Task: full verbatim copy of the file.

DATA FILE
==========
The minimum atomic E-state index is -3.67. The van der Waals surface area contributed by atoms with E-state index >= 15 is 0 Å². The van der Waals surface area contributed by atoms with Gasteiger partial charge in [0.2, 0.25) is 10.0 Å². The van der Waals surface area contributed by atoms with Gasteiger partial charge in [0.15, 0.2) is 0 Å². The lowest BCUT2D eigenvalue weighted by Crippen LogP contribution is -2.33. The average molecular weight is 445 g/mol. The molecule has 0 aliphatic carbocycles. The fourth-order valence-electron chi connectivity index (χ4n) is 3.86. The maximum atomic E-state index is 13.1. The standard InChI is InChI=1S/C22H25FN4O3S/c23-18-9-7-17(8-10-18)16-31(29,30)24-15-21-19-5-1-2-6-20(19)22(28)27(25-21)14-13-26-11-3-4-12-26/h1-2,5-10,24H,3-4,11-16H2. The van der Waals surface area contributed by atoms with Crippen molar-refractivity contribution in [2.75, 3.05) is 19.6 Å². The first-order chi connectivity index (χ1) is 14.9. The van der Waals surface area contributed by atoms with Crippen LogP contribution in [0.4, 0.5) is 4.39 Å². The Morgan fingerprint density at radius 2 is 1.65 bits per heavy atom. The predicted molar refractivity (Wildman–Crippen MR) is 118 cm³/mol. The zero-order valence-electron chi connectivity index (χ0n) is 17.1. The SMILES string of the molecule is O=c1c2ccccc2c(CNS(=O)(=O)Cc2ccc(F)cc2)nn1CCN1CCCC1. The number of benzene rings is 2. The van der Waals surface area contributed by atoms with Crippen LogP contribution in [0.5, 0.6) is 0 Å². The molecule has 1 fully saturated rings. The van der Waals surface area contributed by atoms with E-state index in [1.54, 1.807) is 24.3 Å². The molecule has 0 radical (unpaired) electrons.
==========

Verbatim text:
The minimum atomic E-state index is -3.67. The van der Waals surface area contributed by atoms with E-state index >= 15 is 0 Å². The van der Waals surface area contributed by atoms with Gasteiger partial charge in [0.2, 0.25) is 10.0 Å². The van der Waals surface area contributed by atoms with Gasteiger partial charge in [0.15, 0.2) is 0 Å². The lowest BCUT2D eigenvalue weighted by Crippen LogP contribution is -2.33. The average molecular weight is 445 g/mol. The molecule has 0 aliphatic carbocycles. The fourth-order valence-electron chi connectivity index (χ4n) is 3.86. The maximum atomic E-state index is 13.1. The standard InChI is InChI=1S/C22H25FN4O3S/c23-18-9-7-17(8-10-18)16-31(29,30)24-15-21-19-5-1-2-6-20(19)22(28)27(25-21)14-13-26-11-3-4-12-26/h1-2,5-10,24H,3-4,11-16H2. The van der Waals surface area contributed by atoms with Crippen molar-refractivity contribution in [2.75, 3.05) is 19.6 Å². The first-order chi connectivity index (χ1) is 14.9. The van der Waals surface area contributed by atoms with Crippen LogP contribution in [0.4, 0.5) is 4.39 Å². The Morgan fingerprint density at radius 2 is 1.65 bits per heavy atom. The predicted molar refractivity (Wildman–Crippen MR) is 118 cm³/mol. The zero-order valence-electron chi connectivity index (χ0n) is 17.1. The SMILES string of the molecule is O=c1c2ccccc2c(CNS(=O)(=O)Cc2ccc(F)cc2)nn1CCN1CCCC1. The number of benzene rings is 2. The van der Waals surface area contributed by atoms with Crippen LogP contribution in [0.5, 0.6) is 0 Å². The molecule has 1 fully saturated rings. The van der Waals surface area contributed by atoms with E-state index in [1.54, 1.807) is 24.3 Å². The molecule has 0 radical (unpaired) electrons.